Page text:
HOW OLD IS YOUR CURRENT UNIT?
HVAC systems are designed to last only 12-14 years in an environment of 95 degrees or below. However in Oklahoma, most the summer weather many times take the temperature over the desired environment and the average life span of system is 8-10 years with a new 14 SEER or higher.
WHAT IS THE COST TO REPAIR vs. REPLACE YOUR HVAC SYSTEM?
Spencer Heat and Air would be glad to help you with a comparison of where you would be better off. Many times after meeting with homeowners, they find that is actually would be better replace their system rather than repair on a regular basis.
A typical scenario is provided below:
Your air conditioner stops working, and you discover that the condenser fan motor (which removes heat from the condenser) has failed. The cost to repair the 11-year old fan motor is $700. If your HVAC system has not received routine maintenance, the condenser fan motor failure may be the first of many system issues. Additionally, 11 year-old systems are typically rated a 10 on the SEER (or Seasonal Energy Efficiency Ratio) scale, which is relatively inefficient and often results in increased energy costs. In this case, Spencer Heating & Air would recommend replacing your HVAC system.
Compressor failure is typically an indication that an HVAC system should be replaced. Virtually every time a major component fails and the system is eight or more years old, replacement will be recommended — especially if the air conditioner uses R22 refrigerant, which is being banned by the EPA. Newer systems use R410, which is an environmentally sound refrigerant.
Modern air conditioners use 30% to 50% less energy to produce the same amount of cooling as mid-70's to mid-80's air conditioners. Even if your air conditioner is only ten years old, you may save 20% to 40% on cooling energy costs by replacing it with a newer, more efficient model.
Signs That an HVAC System Should Be Replaced
- The heat pump or air conditioner is more than ten years old.
- Consider a replacement unit that has earned the ENERGY STAR label. When installed correctly, these high-efficiency units reduce heating and cooling costs by up to 30%-50%.
- The furnace is more than 15 years old.
- Consider a replacement unit with an ENERGY STAR qualified furnace, which is 15% more efficient than a conventional furnace.
- The HVAC equipment needs frequent repairs, and your energy bills are increasing.
- This is typically a sign that the cooling or heating equipment has become less efficient.
- Some rooms in your home are too hot or too cold.
- This may be the result of improper equipment operation, duct problems, or inadequate insulation.
- The home is left unoccupied most of the day, and the thermostat is not programmable.
- Consider installing a programmable thermostat, to save energy and money while you’re away or asleep.
- The home has humidity problems.
- Summer humidity or excessively dry winter air is often the result of poor equipment operation, inadequate equipment, and leaky ductwork.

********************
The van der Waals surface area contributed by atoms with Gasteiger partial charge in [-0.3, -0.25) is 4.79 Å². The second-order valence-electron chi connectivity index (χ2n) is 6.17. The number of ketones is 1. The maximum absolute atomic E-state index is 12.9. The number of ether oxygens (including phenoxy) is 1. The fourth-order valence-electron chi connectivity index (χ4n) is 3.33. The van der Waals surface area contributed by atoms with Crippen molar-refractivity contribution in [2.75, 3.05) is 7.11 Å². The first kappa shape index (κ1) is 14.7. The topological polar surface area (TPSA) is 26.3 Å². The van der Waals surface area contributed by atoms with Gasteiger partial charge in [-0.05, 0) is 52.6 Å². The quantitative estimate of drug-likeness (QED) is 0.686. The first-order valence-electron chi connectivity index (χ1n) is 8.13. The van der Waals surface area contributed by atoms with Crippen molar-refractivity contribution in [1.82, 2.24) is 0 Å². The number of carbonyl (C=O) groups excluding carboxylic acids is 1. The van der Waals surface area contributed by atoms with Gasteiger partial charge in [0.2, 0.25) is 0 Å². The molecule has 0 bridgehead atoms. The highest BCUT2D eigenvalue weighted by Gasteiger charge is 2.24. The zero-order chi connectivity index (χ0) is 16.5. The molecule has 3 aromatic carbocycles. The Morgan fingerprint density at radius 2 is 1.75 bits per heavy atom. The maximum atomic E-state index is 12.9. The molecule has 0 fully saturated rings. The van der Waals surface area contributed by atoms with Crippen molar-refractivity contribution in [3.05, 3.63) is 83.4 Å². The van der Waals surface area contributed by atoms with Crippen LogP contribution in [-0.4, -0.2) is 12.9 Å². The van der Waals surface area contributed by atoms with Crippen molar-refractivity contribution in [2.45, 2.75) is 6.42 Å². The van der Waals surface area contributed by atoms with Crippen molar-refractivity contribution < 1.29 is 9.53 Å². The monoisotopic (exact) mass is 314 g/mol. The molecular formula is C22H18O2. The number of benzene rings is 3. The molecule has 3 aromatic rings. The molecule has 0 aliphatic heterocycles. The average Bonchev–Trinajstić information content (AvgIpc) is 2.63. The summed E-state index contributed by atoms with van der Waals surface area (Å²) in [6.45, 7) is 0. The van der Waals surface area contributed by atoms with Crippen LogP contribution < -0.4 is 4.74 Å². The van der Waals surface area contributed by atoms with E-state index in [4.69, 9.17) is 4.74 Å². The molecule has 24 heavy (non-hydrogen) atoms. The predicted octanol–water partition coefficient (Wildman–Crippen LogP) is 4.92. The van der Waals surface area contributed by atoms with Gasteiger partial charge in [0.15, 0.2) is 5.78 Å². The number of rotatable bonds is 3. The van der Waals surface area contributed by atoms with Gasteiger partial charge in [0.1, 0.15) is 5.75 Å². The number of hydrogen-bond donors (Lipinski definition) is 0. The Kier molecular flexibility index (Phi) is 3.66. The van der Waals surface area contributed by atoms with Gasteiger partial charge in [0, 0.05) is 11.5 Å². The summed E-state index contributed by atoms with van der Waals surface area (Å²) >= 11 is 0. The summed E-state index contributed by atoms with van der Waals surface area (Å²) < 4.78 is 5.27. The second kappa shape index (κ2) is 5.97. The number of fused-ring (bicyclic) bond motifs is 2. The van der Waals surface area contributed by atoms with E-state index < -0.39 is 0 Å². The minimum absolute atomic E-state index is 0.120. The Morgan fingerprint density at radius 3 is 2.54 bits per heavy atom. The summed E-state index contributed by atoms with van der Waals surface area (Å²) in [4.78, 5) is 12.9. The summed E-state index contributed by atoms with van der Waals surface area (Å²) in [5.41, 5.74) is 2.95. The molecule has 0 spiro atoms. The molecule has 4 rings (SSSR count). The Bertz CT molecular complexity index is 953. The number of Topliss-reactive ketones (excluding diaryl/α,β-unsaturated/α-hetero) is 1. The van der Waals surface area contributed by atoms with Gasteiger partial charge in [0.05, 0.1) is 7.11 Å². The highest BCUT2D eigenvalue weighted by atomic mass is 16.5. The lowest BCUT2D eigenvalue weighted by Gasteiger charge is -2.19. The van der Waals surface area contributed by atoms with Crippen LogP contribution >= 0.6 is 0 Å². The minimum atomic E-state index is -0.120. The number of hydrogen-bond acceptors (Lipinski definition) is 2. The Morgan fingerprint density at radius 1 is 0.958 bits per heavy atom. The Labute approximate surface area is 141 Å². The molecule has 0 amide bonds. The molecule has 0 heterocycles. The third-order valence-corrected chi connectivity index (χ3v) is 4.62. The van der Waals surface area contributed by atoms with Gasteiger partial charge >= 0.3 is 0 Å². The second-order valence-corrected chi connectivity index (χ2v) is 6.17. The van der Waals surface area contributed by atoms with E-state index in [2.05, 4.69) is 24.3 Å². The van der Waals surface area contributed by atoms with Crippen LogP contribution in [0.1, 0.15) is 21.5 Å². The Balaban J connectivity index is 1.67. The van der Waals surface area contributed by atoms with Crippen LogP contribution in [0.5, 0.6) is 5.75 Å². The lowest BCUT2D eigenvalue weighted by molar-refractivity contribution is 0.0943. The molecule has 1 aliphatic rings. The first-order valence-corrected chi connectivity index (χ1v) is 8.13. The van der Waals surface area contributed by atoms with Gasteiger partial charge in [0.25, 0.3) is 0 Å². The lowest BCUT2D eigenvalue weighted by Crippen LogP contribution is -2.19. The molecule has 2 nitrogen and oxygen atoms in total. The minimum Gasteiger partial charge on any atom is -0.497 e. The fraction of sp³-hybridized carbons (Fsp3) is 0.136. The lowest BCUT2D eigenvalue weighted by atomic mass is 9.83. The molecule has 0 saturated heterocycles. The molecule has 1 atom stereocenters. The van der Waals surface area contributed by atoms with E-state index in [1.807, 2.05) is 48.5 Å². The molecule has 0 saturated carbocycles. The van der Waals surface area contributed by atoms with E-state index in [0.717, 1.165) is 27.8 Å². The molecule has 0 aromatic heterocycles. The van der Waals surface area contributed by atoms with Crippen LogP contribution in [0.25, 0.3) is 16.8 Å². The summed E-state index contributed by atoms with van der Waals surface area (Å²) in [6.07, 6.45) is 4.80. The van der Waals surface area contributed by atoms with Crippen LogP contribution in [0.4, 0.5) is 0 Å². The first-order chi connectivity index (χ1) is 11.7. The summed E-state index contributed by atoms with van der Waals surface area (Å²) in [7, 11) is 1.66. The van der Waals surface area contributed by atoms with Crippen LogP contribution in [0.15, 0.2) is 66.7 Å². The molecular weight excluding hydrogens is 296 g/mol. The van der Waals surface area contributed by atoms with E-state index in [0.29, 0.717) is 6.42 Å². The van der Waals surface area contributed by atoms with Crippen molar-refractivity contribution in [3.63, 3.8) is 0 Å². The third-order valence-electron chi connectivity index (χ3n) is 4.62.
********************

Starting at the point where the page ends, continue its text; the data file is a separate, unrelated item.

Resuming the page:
- The heating or cooling system is noisy.
- This could be the result of an undersized duct system or an issue with the indoor coil of the cooling equipment.
If you choose to replace your HVAC system, full installation typically takes six to eight hours; if ductwork replacement is required, the process may take a bit longer. If needed, multiple technicians will be provided to ensure installation is complete within a reasonable time frame.
During system installation, Spencer Heat and Air Specialists will do the following:
- Ensure there is adequate indoor space for the installation, maintenance, and repair of the new system
- Validate duct size using a duct-sizing methodology.
- Ensure there are a sufficient number of supply registers to deliver cool air throughout the home, as well as a sufficient number of return air registers to carry warm air back to the air conditioner.
- Properly seal all ducts and heavily insulate attic ducts.
- Strategically locate the condensing unit to minimize noise, if possible.
- Strategically locate the condensing unit to avoid airflow blockage from nearby objects.
- Verify that the newly installed air conditioner has the exact refrigerant charge and airflow rate specified by the HVAC manufacturer.
- Install the thermostat away from heat sources, such as windows or supply registers.
Choosing a New HVAC System
Proper size and installation are critical to air conditioner efficiency. A unit that is too large will not adequately control humidity; conversely, a unit that is too small will not sufficiently cool a home during the summer months. Improper unit location or duct installation, as well as insufficient insulation, may greatly diminish efficiency. Spencer Heat & Air’s Specialists can help you choose the right air conditioner for your home.
It’s important to choose an air conditioner with high efficiency. Central air conditioners are rated according to their seasonal energy efficiency ratio (SEER), which indicates the relative amount of energy needed to provide a specific cooling output. Many older systems have SEER ratings of 6 or less, while today the minimum allowable SEER is 13 to 14. Central air conditioners with the ENERGY STAR® label have SEER ratings of 13 or higher; for even greater savings, you may want to consider air conditioning equipment with even higher SEER ratings.